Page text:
Biofuels were hailed as the environmental solution to fossil fuels not that long ago. Made from living crops they take up carbon dioxide as they grow. So burning them shouldn’t disturb the balance of warming gases in the atmosphere.
But for the last few years the publicity about biofuels has been mainly negative. And for good reason – biofuels are made from crops such as oil palm - grown in place of food crops or even rainforests. In some cases using these crops actually produces more CO2 than burning fossil fuels. However research is being done into new kinds of biofuels that aren’t in competition with food crops.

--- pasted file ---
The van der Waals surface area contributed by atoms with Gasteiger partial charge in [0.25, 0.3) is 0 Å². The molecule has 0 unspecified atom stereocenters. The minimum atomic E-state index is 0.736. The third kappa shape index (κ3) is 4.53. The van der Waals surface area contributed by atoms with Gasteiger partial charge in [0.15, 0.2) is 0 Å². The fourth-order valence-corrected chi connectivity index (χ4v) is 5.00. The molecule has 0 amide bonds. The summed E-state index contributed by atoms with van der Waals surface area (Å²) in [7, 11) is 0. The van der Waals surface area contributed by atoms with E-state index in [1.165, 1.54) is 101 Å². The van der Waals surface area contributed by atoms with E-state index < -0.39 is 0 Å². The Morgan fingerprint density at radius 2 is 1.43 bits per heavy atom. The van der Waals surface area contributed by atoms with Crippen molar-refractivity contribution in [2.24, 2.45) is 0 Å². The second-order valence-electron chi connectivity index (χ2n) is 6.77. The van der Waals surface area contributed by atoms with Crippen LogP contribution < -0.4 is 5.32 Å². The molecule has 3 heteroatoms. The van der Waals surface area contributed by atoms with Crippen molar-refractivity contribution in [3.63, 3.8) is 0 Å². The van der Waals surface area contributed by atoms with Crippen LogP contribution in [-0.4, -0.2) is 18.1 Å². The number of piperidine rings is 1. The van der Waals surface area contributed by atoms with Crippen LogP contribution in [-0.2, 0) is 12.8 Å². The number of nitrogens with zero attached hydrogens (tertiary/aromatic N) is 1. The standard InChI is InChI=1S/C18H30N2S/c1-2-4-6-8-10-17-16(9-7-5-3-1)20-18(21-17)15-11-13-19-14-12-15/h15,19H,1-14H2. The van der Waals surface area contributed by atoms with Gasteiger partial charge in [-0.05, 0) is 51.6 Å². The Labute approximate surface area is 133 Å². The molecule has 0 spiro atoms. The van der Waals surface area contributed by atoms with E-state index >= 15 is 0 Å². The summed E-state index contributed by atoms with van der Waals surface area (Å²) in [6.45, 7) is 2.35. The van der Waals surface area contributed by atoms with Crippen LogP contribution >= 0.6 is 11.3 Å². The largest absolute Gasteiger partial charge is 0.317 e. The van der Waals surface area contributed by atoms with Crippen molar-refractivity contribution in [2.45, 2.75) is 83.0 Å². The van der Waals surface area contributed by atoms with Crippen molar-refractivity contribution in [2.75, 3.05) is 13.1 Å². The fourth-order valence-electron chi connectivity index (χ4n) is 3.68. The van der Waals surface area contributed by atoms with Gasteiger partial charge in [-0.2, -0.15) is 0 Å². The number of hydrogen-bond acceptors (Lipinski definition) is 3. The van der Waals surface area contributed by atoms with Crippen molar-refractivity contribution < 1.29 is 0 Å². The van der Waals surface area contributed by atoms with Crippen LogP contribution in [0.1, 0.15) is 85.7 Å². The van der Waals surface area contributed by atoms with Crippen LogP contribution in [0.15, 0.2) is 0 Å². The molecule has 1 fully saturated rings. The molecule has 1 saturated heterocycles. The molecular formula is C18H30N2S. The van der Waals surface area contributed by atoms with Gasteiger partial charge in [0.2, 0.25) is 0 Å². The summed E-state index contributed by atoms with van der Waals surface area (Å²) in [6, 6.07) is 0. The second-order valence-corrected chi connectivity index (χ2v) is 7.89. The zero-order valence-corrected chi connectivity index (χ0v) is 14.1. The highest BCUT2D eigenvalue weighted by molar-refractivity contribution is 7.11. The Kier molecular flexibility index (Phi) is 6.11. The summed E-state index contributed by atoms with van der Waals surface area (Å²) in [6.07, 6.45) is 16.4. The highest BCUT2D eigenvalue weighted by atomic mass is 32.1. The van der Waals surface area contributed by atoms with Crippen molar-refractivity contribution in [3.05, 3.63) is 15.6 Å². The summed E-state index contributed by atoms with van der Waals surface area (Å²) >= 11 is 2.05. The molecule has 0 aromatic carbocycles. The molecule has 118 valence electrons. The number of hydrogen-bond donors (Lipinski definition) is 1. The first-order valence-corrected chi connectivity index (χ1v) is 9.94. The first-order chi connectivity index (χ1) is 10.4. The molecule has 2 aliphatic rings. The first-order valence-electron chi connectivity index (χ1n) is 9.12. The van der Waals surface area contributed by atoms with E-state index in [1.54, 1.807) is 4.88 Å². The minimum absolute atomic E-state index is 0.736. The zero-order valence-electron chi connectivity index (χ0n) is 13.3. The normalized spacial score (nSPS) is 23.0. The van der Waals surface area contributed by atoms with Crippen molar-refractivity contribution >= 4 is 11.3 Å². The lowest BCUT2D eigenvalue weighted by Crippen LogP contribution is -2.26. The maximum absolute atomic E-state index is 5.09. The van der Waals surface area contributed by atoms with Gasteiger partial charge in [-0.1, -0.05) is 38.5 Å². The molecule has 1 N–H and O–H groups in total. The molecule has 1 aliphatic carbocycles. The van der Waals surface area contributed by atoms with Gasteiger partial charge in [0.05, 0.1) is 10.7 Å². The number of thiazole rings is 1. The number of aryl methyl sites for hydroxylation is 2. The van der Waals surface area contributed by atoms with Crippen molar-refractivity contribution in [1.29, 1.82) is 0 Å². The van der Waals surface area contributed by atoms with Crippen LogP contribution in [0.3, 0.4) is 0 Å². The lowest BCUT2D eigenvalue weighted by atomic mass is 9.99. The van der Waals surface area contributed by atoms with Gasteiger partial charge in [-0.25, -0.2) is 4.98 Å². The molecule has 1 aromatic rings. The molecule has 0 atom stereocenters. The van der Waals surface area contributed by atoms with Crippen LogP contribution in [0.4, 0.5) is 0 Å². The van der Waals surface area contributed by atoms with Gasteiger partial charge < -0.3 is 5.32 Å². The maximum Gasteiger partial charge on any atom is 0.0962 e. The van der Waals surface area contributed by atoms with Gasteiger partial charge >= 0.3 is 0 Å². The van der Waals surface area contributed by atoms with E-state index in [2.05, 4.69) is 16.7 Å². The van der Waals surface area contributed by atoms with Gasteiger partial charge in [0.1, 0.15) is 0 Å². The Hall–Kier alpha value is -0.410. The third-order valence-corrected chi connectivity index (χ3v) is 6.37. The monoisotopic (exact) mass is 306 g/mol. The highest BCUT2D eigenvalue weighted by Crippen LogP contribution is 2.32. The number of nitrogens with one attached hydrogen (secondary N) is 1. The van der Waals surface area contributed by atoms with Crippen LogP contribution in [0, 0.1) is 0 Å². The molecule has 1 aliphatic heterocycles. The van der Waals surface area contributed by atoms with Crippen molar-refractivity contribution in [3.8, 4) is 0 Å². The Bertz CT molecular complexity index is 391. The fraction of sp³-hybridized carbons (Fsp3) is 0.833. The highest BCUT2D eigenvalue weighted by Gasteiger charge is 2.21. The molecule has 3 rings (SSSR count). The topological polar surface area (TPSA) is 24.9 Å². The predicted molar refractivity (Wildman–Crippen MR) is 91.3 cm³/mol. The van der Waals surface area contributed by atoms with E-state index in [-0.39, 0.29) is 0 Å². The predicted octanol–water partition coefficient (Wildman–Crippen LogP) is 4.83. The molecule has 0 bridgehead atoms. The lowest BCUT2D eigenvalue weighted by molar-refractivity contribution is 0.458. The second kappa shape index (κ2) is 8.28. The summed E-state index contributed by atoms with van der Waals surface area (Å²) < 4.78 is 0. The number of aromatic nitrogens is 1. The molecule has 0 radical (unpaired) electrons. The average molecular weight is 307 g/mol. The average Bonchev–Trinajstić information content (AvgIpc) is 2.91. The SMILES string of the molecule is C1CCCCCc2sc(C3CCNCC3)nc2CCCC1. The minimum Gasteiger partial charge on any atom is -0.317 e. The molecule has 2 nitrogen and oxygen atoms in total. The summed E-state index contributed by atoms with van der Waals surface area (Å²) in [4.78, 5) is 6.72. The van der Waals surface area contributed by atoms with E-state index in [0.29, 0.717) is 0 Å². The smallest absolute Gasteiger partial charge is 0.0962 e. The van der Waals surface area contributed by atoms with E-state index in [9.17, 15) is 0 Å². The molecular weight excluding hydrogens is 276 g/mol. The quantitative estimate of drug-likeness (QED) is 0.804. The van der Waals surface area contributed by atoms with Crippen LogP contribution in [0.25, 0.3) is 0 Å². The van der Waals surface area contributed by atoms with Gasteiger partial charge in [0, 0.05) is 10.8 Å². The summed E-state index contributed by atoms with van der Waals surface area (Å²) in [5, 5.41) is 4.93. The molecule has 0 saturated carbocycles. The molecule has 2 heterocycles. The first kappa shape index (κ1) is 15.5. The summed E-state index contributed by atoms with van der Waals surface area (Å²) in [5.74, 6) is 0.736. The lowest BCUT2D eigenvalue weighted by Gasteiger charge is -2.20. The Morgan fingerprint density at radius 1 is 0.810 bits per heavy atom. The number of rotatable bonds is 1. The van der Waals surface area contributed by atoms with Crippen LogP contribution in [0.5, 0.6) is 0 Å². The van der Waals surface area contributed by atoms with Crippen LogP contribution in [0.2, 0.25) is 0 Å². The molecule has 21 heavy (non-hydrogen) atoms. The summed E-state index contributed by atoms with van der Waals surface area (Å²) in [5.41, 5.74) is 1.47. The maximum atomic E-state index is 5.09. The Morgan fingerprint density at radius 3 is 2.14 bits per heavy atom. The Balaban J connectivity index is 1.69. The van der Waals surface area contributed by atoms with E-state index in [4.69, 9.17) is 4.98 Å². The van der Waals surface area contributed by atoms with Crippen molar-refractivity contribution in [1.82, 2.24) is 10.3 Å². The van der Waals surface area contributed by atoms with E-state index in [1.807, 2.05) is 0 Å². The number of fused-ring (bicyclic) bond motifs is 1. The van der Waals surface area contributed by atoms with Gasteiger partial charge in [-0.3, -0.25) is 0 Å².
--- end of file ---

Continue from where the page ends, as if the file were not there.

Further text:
Gaia Vince travels to Bavaria in Germany to meet Dr Markus Rarbach, head of biofuels at Clariant. This company has set up a demonstration plant that produces ethanol from sugars in the waste products of wheat grown nearby.
Also on the programme is professor Gregory Tucker from Nottingham University who talks about research into new ways of getting sugars out of the inedible parts of crops; agricultural economist, Dr Paul Wilson, discusses what farmers think about making biofuels out of their straw; and Dr Angela Karp at Rothamsted Research, who is growing new willow varieties, which could be made into biofuels.
Image Credit: Clariant